Want a better NAFTA? The Economist Says Endorse Free Movement of People

The Newspaper Talks Sense on Free and Open Migration Across the Americas

By Yaël Ossowski | The Canal Blog of PanAm Post

Last month I invoked the 21st anniversary of the signing of the North American Free Trade Agreement by arguing that a Schengen-type agreement allowing free movement of people, now reigning in Europe, would be the best way forward for North America.

In my experience, living in Europe for the past year, the idea of a border-less world is not just some kind of Utopian fantasy but a true reality that works. I can drive to a Hungarian health spa an hour away in the morning with no hassle, get lunch in the Czech Republic on the way back without perturbation, and enjoy a Wiener Schnitzel in Vienna by mid-afternoon in complete relaxation. The government never stops me, questions me, or asks me to justify my travel.

Such freedom enhances not just travel but also trade, and would do wonders for North America as an economic bloc.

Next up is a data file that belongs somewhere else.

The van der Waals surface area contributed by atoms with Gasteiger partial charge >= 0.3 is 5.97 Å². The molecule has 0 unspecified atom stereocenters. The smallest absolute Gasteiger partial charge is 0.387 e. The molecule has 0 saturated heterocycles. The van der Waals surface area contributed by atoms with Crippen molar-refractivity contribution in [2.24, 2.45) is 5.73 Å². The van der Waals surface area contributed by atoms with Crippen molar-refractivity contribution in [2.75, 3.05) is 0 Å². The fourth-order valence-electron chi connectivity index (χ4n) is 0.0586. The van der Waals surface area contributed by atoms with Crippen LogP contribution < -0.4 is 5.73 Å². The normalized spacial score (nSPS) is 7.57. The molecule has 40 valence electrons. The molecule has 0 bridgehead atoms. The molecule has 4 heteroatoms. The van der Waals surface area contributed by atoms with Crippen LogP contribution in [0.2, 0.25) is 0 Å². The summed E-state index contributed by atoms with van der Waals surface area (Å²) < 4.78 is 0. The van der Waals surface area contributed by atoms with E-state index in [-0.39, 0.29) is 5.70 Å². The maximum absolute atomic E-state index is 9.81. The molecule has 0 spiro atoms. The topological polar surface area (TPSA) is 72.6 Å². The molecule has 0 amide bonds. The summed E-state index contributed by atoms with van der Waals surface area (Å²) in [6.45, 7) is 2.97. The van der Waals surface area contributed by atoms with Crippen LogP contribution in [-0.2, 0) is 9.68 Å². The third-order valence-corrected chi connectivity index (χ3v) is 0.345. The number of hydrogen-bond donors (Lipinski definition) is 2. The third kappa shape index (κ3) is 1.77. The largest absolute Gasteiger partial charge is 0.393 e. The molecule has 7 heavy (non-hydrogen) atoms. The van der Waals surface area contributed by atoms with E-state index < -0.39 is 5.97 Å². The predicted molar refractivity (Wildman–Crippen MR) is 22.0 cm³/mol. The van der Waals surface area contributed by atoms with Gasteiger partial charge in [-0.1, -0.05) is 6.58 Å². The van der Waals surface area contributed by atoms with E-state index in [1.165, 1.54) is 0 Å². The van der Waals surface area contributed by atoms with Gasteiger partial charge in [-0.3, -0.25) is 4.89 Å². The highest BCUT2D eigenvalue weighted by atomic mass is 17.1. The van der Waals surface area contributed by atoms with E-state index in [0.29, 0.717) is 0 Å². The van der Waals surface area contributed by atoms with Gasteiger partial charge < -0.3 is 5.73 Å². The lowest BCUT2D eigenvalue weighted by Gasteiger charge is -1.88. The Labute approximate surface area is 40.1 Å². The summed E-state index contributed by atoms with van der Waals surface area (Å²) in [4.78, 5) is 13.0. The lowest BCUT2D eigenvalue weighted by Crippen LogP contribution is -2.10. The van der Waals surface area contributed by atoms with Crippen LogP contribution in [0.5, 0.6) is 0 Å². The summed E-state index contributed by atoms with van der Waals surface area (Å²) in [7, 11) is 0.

It would allow goods and services to flow between borders without bureaucratic intervention, inevitably the most difficult part of trading with people across national lines. It would allow people in economically devastated areas to find more accessible work elsewhere, without the threat of prison or deportation which that separates them from their families.


I’ve lived the past 20 years of my life shuffling between the Canada-US border and the borders of Europe, and there’s no question as to which is better. A free movement of people and goods is what is needed, for the sake of increased freedom and increased economic potential.

The Economist, in its latest issue, echoes my argument:

“The bloc should embrace the freer movement of people. NAFTA had virtually nothing to say about labour mobility at its launch, beyond creating a visa category for “professionals”. The United States is not about to embrace European-style open borders, but more generous dispensations for frequent travellers from Mexico would be a start.”

They also make a broader point that Central American and South American states should have a path to enter NAFTA, so as to better promote free trade and migration throughout the hemisphere. More can be found here.

This post originally appeared on the Canal Blog on PanAm Post.

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